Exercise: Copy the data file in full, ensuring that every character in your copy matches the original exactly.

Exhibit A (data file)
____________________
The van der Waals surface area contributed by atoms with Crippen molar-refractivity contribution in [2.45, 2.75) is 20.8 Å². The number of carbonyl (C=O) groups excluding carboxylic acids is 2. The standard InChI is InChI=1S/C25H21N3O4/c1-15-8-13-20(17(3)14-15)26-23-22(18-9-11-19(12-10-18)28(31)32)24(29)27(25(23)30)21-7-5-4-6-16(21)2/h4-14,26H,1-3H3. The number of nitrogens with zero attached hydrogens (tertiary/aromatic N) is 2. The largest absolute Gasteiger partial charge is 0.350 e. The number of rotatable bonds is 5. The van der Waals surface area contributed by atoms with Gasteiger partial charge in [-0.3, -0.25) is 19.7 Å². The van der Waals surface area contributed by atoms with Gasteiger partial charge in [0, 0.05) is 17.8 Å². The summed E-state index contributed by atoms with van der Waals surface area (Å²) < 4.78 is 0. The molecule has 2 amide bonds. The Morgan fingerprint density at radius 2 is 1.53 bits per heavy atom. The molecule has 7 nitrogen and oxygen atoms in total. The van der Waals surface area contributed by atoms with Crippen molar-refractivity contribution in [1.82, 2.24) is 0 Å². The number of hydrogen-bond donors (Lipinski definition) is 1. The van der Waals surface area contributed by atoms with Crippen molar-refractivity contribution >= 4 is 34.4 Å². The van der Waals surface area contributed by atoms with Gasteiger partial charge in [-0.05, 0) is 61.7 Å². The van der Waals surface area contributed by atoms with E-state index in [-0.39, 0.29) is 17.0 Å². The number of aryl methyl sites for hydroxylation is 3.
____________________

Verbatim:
The van der Waals surface area contributed by atoms with Crippen molar-refractivity contribution in [2.45, 2.75) is 20.8 Å². The number of carbonyl (C=O) groups excluding carboxylic acids is 2. The standard InChI is InChI=1S/C25H21N3O4/c1-15-8-13-20(17(3)14-15)26-23-22(18-9-11-19(12-10-18)28(31)32)24(29)27(25(23)30)21-7-5-4-6-16(21)2/h4-14,26H,1-3H3. The number of nitrogens with zero attached hydrogens (tertiary/aromatic N) is 2. The largest absolute Gasteiger partial charge is 0.350 e. The number of rotatable bonds is 5. The van der Waals surface area contributed by atoms with Gasteiger partial charge in [-0.3, -0.25) is 19.7 Å². The van der Waals surface area contributed by atoms with Gasteiger partial charge in [0, 0.05) is 17.8 Å². The summed E-state index contributed by atoms with van der Waals surface area (Å²) < 4.78 is 0. The molecule has 2 amide bonds. The Morgan fingerprint density at radius 2 is 1.53 bits per heavy atom. The molecule has 7 nitrogen and oxygen atoms in total. The van der Waals surface area contributed by atoms with Crippen molar-refractivity contribution in [1.82, 2.24) is 0 Å². The number of hydrogen-bond donors (Lipinski definition) is 1. The van der Waals surface area contributed by atoms with Crippen molar-refractivity contribution >= 4 is 34.4 Å². The van der Waals surface area contributed by atoms with Gasteiger partial charge in [-0.05, 0) is 61.7 Å². The van der Waals surface area contributed by atoms with E-state index in [-0.39, 0.29) is 17.0 Å². The number of aryl methyl sites for hydroxylation is 3.